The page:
If you're a private tenant or are considering renting from a private landlord, the government's booklet 'How to Rent: the checklist for renting in England' outlines your rights and responsibilities.
This guide covers each stage of the rental process, including:
- what to look out for before renting
- living in a rented home
- if you're asked to leave
- what happens at the end of a tenancy
- what to do if things go wrong
View our short video for helpful advice about renting safely.
See further information about:
- Legal requirements for tenancies
- Rent repayment orders
- Habitable homes
- Reporting concerns about private rented accommodation
Legal requirements for tenancies
For tenancies issued after 1 October 2015, your landlord must provide:
- an Energy Performance Certificate (EPC)
- a gas safety certificate for the property
- a copy of the government booklet 'How to Rent'
Landlords will not be able to ask you leave their property under the Section 21 procedure ('Notice to quit') if they fail to comply with these requirements.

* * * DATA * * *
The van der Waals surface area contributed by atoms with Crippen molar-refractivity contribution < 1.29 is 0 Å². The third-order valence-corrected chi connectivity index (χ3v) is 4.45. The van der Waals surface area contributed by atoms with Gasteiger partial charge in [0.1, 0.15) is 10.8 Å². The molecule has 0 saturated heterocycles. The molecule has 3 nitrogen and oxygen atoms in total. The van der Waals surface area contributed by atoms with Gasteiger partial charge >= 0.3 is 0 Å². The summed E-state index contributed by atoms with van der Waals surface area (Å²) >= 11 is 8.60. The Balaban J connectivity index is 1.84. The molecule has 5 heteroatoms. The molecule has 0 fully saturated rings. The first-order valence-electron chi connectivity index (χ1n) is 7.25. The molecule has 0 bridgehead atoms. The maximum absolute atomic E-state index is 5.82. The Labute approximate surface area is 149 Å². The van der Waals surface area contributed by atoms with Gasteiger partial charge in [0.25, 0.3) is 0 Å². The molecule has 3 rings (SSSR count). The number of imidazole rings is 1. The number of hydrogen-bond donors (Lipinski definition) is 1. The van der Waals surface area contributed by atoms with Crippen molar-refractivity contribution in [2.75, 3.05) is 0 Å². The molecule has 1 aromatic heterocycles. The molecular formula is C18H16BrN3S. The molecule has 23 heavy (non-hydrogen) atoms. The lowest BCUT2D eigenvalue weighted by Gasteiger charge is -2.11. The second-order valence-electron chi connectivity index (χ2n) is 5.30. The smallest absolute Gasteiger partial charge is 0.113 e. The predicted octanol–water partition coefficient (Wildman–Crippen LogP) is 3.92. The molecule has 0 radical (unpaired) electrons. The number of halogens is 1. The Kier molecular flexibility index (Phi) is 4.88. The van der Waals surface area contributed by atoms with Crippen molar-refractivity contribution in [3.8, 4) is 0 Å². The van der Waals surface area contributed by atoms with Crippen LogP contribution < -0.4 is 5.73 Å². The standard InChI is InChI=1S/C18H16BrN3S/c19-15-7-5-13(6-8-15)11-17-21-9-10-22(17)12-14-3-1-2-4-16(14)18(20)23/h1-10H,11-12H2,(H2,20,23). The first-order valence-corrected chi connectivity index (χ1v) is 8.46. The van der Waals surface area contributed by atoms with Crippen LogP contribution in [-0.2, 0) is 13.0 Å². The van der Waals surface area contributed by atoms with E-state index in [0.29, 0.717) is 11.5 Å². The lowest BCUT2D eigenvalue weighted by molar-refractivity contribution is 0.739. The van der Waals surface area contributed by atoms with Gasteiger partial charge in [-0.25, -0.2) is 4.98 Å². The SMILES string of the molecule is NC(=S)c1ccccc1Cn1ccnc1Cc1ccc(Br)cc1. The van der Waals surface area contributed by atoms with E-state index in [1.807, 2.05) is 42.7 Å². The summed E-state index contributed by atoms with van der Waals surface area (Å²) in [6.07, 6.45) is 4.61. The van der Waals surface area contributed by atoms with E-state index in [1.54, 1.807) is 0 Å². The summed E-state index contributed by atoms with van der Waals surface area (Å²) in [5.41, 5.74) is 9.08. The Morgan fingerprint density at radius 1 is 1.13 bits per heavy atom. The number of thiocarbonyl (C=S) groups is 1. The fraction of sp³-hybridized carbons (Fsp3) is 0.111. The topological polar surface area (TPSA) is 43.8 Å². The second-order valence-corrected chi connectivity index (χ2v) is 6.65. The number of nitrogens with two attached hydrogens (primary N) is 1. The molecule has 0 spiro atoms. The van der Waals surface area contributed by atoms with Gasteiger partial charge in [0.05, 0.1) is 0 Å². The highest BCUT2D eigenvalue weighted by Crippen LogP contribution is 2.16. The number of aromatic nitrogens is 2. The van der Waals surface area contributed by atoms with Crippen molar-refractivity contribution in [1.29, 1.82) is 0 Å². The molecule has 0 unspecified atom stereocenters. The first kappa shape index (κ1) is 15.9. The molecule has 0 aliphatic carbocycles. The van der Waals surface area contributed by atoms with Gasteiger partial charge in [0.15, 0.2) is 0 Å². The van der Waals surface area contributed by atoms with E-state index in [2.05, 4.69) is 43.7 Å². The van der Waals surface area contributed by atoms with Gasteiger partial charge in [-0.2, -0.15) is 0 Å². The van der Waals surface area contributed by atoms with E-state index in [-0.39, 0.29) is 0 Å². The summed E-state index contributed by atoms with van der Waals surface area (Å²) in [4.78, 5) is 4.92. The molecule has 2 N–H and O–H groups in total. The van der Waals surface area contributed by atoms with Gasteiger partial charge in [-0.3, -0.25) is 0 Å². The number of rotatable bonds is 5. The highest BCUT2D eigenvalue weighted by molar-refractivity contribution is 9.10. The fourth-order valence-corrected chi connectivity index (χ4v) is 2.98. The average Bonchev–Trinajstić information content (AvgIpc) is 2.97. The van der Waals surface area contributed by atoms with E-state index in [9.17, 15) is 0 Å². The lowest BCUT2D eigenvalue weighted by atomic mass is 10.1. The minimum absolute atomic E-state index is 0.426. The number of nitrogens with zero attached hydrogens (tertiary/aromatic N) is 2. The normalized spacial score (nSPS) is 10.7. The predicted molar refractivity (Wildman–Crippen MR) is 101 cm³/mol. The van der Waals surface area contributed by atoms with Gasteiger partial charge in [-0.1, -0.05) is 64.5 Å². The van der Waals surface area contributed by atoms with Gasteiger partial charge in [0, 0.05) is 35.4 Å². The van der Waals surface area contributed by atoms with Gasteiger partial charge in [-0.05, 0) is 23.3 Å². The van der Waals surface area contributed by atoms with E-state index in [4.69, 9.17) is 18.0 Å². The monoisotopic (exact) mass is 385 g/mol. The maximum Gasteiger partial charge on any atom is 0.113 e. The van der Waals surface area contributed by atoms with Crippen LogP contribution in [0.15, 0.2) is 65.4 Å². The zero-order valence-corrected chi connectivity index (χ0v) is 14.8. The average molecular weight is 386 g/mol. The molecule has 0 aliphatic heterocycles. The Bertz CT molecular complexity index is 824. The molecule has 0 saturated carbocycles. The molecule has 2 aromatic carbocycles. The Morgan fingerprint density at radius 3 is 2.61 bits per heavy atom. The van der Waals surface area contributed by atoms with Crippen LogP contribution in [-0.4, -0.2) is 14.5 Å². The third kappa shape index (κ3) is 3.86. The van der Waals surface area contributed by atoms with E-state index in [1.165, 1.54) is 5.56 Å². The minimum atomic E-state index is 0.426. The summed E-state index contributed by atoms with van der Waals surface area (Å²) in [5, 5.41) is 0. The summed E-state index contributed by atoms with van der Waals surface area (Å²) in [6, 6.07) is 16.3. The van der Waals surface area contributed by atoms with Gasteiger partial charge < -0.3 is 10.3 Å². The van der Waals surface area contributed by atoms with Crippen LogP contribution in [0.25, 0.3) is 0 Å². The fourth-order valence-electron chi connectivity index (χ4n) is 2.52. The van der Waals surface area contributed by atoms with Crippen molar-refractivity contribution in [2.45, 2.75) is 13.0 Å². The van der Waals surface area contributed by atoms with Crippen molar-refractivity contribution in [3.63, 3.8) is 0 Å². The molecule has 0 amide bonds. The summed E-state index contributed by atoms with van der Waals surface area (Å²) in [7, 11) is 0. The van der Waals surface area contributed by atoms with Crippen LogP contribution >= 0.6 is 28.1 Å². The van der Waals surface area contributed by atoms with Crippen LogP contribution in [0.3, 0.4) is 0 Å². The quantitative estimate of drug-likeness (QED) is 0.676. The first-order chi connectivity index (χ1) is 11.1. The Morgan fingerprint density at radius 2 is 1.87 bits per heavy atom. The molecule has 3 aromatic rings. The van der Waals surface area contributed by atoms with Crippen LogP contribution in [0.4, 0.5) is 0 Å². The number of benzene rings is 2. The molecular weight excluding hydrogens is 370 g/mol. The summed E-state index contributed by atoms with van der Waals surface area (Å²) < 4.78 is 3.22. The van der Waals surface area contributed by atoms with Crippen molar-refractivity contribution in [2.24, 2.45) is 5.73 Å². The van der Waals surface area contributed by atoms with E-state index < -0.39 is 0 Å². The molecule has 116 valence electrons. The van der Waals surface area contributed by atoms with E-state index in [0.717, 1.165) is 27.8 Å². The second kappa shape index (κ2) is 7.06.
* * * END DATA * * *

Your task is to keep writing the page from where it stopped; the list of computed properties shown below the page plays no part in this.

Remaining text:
Landlords must also have registered deposits with a tenancy deposit protection scheme.
If you share part of your landlord's home, your rights will be different; see further information on renting rooms in someone's home on GOV.UK.
Rent repayment orders
A Rent Repayment Order (RRO) requires repayment of rent, housing benefit or the housing costs element of universal credit to be paid by a landlord or agent who has committed certain housing related offences.
It is not necessary that the landlord or agent has actually been convicted, but in order to grant an RRO, a tribunal considering the case must be satisfied beyond reasonable doubt that a relevant offence has been committed.
An RRO can require the repayment of a sum of up to a maximum of 12 months’ rent.
On 20 March 2019 a new law came into force to make sure that rented houses and flats are ‘fit for human habitation’, which means that they are safe, healthy and free from things that could cause serious harm.
Reporting concerns about private rented accommodation
We recommend that you report any concerns about the health and safety of your private rented accommodation to your landlord or agent in the first instance.
Use our online form to report concerns about your rented home if you continue to have problems.